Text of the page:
“People are still looking at us,” my husband said to me as we walked through a Cape Town shopping center yesterday.
“Yep,” I replied. “I noticed, as well.”
Today marks 14 years since I married a black man.
Related post: I’m a White Girl from Michigan, and I’m #GoingThere
My South African husband and I lived in his home country for the first eight and a half years of our interracial marriage and eventually got used to people looking at us as one of the uncommon mixed race couples in the post-apartheid nation.
(I talked about the experience in my podcast interview with Melanie Dale.)
After living in the States for the past five and a half years, apparently we’ve both forgotten what it feels like to be observed like a rare exhibit in a museum while walking through the parking lot or grocery store.
I thought about our experience recently when I read Trevor Noah’s book, Born a Crime: Stories from a South African Childhood, and again while watching the movie, A United Kingdom – the true story of the king of Botswana falling in love with and marrying a white European woman.
Though my husband has never been to Botswana, he grew up within miles of its border and his culture and home language, the Batswana people who speak SeTswana, derive from that neighboring nation.
If we had lived during that era, could that have been us?
Would I have stood my ground as a white woman living in Botswana, clearly unwanted, unliked, and unwelcomed by the local people?
Would I have responded with love and determination the same way the king’s wife did in the movie’s storyline?
If my husband and I had met during apartheid, would we have broken the South African law at the time for the sake of our relationship?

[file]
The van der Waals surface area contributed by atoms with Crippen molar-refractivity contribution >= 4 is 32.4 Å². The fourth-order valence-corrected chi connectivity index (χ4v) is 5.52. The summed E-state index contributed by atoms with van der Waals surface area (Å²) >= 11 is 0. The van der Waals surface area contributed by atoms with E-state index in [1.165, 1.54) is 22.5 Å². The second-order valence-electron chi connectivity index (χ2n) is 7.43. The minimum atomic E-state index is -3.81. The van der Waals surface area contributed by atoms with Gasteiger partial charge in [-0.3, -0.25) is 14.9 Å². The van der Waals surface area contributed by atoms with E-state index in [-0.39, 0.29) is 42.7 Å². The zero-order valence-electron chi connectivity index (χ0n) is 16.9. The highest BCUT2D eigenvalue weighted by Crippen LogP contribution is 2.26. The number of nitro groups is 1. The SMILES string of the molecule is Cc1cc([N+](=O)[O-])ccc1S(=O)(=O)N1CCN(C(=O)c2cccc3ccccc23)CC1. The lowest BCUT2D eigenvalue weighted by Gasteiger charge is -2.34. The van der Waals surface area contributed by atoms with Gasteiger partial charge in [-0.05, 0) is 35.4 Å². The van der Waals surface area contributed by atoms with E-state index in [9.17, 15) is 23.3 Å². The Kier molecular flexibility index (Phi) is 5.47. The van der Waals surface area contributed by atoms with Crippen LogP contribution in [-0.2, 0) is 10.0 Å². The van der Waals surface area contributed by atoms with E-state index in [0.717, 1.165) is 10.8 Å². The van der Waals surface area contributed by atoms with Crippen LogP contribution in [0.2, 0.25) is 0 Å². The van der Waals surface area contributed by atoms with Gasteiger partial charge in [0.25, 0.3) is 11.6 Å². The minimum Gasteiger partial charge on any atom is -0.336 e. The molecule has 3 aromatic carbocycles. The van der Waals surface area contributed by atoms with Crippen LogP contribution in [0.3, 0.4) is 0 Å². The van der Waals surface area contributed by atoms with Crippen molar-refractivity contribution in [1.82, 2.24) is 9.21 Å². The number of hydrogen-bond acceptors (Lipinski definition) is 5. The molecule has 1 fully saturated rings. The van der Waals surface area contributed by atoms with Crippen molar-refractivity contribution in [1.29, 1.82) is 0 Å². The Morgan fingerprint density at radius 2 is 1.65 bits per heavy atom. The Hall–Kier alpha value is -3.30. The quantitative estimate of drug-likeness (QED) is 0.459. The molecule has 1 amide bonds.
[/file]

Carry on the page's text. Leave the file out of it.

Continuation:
Would our children have had a similar experience as Trevor Noah, growing up as mixed race children to one white parent and one black parent?
Would we have had to hide them inside, the way it wasn’t safe for Trevor Noah to be seen outside growing up?
Order Born a Crime here
Related post: Should parents have children of a different skin color?
I wonder about these questions sometimes. Other times I don’t think twice about it.
We were at my mother-in-law’s house in Cape Town for over a week before it occurred to me that I’m the only white person living in a house full of seven people.
This is my family.
People may look at us with raised eyebrows, with questions formed in the lines on their foreheads, with curiosity peeking from the corners of their eyes . . . and that’s okay.
Maybe some will see beyond the color of our skin to the ties that bind us – the same image we bear from our shared Creator and the shed blood of His Son for our redemption.
Today also marks seven years since I left my husband standing alone in the Cape Town airport on Father’s Day and took our kids across the Atlantic – the opening scene I share in my memoir, A Place to Land: A Story of Longing and Belonging:
Read more about our international love story and interracial marriage here.
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